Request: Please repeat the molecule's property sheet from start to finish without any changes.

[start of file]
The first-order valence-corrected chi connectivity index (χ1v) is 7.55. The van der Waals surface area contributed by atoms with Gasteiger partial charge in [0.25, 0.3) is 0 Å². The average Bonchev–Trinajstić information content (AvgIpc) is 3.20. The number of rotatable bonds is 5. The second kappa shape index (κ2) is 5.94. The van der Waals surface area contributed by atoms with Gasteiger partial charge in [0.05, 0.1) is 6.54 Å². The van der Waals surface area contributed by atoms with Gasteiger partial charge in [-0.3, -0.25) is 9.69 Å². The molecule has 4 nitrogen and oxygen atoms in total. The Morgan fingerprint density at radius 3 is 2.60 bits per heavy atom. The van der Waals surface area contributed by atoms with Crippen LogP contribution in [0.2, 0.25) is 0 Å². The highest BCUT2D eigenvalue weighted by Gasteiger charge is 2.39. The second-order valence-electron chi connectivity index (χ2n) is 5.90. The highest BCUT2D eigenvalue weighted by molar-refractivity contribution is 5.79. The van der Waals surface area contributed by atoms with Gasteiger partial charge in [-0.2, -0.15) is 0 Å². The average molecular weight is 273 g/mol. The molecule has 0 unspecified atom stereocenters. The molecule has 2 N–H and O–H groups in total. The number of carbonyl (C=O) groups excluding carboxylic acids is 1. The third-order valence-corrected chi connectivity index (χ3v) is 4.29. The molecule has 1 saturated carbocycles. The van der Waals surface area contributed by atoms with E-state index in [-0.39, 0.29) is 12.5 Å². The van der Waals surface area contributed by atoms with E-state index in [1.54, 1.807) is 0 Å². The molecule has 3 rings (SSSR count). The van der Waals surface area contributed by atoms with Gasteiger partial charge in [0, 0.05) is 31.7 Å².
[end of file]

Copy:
The first-order valence-corrected chi connectivity index (χ1v) is 7.55. The van der Waals surface area contributed by atoms with Gasteiger partial charge in [0.25, 0.3) is 0 Å². The average Bonchev–Trinajstić information content (AvgIpc) is 3.20. The number of rotatable bonds is 5. The second kappa shape index (κ2) is 5.94. The van der Waals surface area contributed by atoms with Gasteiger partial charge in [0.05, 0.1) is 6.54 Å². The van der Waals surface area contributed by atoms with Gasteiger partial charge in [-0.3, -0.25) is 9.69 Å². The molecule has 4 nitrogen and oxygen atoms in total. The Morgan fingerprint density at radius 3 is 2.60 bits per heavy atom. The van der Waals surface area contributed by atoms with Crippen LogP contribution in [0.2, 0.25) is 0 Å². The highest BCUT2D eigenvalue weighted by Gasteiger charge is 2.39. The second-order valence-electron chi connectivity index (χ2n) is 5.90. The highest BCUT2D eigenvalue weighted by molar-refractivity contribution is 5.79. The van der Waals surface area contributed by atoms with Gasteiger partial charge in [-0.2, -0.15) is 0 Å². The average molecular weight is 273 g/mol. The molecule has 0 unspecified atom stereocenters. The molecule has 2 N–H and O–H groups in total. The number of carbonyl (C=O) groups excluding carboxylic acids is 1. The third-order valence-corrected chi connectivity index (χ3v) is 4.29. The molecule has 1 saturated carbocycles. The van der Waals surface area contributed by atoms with E-state index in [-0.39, 0.29) is 12.5 Å². The van der Waals surface area contributed by atoms with E-state index in [1.54, 1.807) is 0 Å². The molecule has 3 rings (SSSR count). The van der Waals surface area contributed by atoms with Gasteiger partial charge in [0, 0.05) is 31.7 Å².